Russian news outlets RT(formerly known as Russia Today) and Sputnik will no longer be allowed to purchase advertising on Twitter, the social media platform announced in a statement Thursday (26 October).

Twitter said the decision, which impacts "all accounts" owned by the two outlets, is effective immediately. It cited the alleged Russian interference and misinformation campaign during the 2016 presidential election as the primary reason behind the unprecedented move.

A statement read: "We did not come to this decision lightly, and are taking this step now as part of our ongoing commitment to help protect the integrity of the user experience on Twitter.

"The US intelligence community named RT and Sputnik as implementing state-sponsored Russian efforts to interfere with and disrupt the 2016 presidential election, which is not something we want on Twitter.

"This decision is restricted to these two entities based our internal investigation of their behaviour as well as their inclusion in the January 2017 DNI report.

"This decision does not apply to any other advertisers. RT and Sputnik may remain organic users on our platform, in accordance with the Twitter rules."

The social platform said that it plans to donate the projected $1.9m it would have earned from the advertising to support external research into how it was successfully exploited during the US election. "We will have more details to share on this disbursement soon," it said.

Alongside Google and Facebook, Twitter has become the focus of intense criticism for failing to combat Russian trolls and their major propaganda campaigns.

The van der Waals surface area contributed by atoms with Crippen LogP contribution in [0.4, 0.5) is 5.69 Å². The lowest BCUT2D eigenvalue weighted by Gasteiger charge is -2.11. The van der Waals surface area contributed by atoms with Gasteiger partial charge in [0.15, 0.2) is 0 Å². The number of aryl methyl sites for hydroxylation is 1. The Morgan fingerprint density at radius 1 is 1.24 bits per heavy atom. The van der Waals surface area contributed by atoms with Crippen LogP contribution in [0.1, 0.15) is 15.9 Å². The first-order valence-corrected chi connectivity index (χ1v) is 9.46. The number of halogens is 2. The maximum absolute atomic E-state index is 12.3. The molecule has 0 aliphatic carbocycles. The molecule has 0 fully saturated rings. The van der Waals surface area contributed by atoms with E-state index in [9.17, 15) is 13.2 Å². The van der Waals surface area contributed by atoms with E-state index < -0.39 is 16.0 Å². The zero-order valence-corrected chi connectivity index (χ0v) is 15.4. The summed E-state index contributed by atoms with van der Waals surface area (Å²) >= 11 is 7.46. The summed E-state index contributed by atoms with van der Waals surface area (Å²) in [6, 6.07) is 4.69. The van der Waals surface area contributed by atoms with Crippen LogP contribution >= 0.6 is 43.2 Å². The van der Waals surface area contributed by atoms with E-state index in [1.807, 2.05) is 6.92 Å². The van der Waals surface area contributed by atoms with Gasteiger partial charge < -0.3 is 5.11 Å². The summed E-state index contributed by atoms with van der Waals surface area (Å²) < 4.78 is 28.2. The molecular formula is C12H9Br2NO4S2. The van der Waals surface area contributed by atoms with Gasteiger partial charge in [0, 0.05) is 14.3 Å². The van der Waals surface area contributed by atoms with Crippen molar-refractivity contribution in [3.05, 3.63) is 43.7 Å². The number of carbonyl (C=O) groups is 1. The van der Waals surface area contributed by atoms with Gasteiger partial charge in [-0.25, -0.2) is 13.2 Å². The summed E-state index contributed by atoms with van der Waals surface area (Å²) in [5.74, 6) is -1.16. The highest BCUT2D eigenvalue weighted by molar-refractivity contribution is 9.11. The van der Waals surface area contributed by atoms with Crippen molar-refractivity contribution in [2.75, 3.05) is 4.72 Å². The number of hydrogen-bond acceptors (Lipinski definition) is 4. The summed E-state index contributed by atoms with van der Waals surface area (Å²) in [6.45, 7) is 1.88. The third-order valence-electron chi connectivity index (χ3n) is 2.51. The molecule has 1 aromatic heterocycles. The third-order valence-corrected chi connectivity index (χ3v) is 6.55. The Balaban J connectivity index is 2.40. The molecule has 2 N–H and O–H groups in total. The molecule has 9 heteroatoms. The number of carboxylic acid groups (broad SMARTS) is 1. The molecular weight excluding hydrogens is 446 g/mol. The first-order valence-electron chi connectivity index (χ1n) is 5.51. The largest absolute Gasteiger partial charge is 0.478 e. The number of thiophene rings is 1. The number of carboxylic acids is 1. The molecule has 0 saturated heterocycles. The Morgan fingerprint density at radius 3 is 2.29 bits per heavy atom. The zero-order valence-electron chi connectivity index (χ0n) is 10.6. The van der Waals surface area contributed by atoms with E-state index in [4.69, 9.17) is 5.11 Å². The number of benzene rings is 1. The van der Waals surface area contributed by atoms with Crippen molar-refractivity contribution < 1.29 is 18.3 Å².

The three technology firms are set to testify on 1 November in front of a US House Intelligence community in order to give evidence about suspected Russian activity on their websites.

In a long-winded statement, RT denied it had been involved in illegal activity online and said it "never pursued an agenda of influencing the U.S. election through any platforms, including Twitter."

RT's editor-in-chief, Margarita Simonyan, said the decision was "highly regrettable."

"I never thought that Twitter is under the control of the US security services – it seemed like a conspiracy theory. But now Twitter appears to have admitted it," Simonyan told RIA Novosti, via RT.

"This is highly regrettable. It is particularly regrettable that now US media operating in Russia will feel the tender response of the Russian authorities."

Kirill Karnovich-Valua RT's deputy editor-in-chief, branded the advertising ban "groundless" and "greatly misleading". The network is facing similar restrictions on YouTube.